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Witness tells disciplinary hearing into ex-Russell McVeagh partner he regrets not stepping in sooner

A former colleague of a top lawyer accused of sexual misconduct has said he wished he had called one of the alleged victims a taxi or taken her home, after witnessing the pair kissing.

Source: Te Karere

The event happened after the 2015 Christmas party, where four summer clerks allege they were each sexually assaulted or harassed by the same man at different times during the evening.

The former colleague, who has name suppression, detailed the events of another Christmas event held for Russell McVeagh employees later that year.

There was a barbecue held at the man at the centre of the allegation’s home for team members and their partners.

The witness told the tribunal he saw the former law firm partner kissing one of his summer clerks inside a sauna at the house, while his wife was upstairs sleeping.

“It made me angry. I stood up and shouted something like, ‘What the hell are you doing?’ and then left,” he said.

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Two women described their fear of the man and described feeling manipulated by him. Source: 1 NEWS

“I really should’ve put her in a taxi or made sure she got home OK. I was so angry at the time and also drunk so it didn’t occur to me.”

He said the fact he didn’t do anything that night, or speak to someone about the behaviour sooner, “weighs on my mind”.

The man at the centre of the allegations has acknowledged the sauna incident happened.

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The witness also attended the 2015 Christmas party where four summer clerks allege they were sexually assaulted or harassed.

He told the tribunal he never saw the man at the centre of the allegations act abusively towards women and also had never witnessed anything that appeared non-consensual.

He also said he didn’t notice the man dancing with women individually at the Christmas party for the firm, and was shocked to hear the allegations made by the four summer clerks.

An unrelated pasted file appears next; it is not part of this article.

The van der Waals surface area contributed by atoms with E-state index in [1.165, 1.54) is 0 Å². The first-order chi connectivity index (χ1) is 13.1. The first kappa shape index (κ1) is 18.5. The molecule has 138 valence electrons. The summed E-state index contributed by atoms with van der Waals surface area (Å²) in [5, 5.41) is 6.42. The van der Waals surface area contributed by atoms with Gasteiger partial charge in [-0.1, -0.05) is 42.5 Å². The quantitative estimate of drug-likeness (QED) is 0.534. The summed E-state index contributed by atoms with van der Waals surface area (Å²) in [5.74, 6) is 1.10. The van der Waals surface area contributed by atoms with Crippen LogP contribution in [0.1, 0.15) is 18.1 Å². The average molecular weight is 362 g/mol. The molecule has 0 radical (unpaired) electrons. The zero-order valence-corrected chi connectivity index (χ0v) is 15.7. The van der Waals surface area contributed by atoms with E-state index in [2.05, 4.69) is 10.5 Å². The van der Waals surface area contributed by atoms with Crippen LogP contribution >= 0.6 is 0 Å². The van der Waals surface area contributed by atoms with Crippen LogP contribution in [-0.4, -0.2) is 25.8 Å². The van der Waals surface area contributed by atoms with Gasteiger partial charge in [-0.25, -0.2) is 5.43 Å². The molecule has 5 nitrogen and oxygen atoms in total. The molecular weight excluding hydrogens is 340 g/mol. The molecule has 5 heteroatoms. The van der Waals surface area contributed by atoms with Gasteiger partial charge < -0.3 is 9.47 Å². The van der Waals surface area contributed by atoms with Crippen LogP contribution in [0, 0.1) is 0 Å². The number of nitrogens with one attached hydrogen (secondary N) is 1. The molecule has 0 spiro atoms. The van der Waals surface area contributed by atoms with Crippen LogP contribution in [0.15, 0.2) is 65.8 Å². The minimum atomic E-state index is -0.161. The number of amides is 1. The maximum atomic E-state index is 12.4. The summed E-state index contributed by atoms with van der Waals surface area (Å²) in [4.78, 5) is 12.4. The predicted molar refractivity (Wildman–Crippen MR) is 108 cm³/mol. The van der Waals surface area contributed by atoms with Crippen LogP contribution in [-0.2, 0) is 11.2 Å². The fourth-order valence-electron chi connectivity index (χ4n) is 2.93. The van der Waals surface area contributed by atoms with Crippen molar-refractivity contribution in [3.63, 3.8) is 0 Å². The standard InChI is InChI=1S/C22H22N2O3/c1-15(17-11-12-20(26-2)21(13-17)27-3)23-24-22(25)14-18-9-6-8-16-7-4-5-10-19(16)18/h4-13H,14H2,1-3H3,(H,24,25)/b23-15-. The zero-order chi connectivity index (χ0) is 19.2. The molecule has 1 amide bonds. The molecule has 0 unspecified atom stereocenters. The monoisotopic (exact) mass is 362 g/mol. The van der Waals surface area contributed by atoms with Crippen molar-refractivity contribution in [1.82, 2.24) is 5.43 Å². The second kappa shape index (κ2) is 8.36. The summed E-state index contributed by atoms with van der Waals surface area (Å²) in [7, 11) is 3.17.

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The man made inappropriate comments while under the influence of alcohol. Source: 1 NEWS

“At worst, I would describe him as opportunistic,” he said during cross-examination when defence lawyer Julian Long asked him if he thought the practitioner was a "sex pest" or "a creep", using dancing to mask his tendencies.

A large part of the defence’s questioning surrounds the man’s dancing and it being misconstrued by the complainants as intentional groping.

Long asked the witness if he’d describe the practitioner’s dancing as "energetic", which the witness agreed with.

He noted the man at the centre of the allegations wasn’t allowed into a nightclub after the Christmas party because he was too drunk.

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It’s now put the spotlight on the whole legal profession and other industries. Source: 1 NEWS

DRINKING HABITS

The witness frequently referred to the man’s drinking habits, along with the wider drinking culture at the firm at the time the alleged offending happened.

He said the man was “famous” for how much alcohol he could consume, and that when the man was drunk he was a different person.

The man at the centre of the allegations was, however, good to work for and was more nurturing than other partners, according to the witness.

They also noted there were some women who did not feel part of the former partner’s team while working for him at Russell McVeagh.

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It found a culture involving “excessive drinking” and at times “sexually inappropriate behaviour”. Source: 1 NEWS

He also mentioned there was a culture of making inappropriate comments and the use of double entendres to hide comments that were sexual.

The witness said that the comments were sexual jokes, rather than sexist remarks directed at people specifically, and therefore weren’t necessarily sexist.

Tribunal member the Honorable Paul Heath QC asked the witness to expand on the word "laddish", which the man had used a number of times when giving evidence.

The witness said when he used the term, he was referring to “after hours chat” when there were comments made about people’s attractiveness, alcohol was consumed, and there was play fighting.

Prior to the former partner’s exit interview, the witness created a list of things he thought should be addressed with the man.

They singled out things that shouldn’t have been happening in a work place or with colleagues, the details of which are suppressed.

The man at the centre of the allegations is due to respond to the allegations and give his own evidence later this week.

The man’s name, and those of the complainants and witnesses, are suppressed.

He’s before the New Zealand Lawyers and Conveyancers Disciplinary Tribunal facing seven charges of misconduct, or unsatisfactory conduct.

The hearing is expected to last until Friday.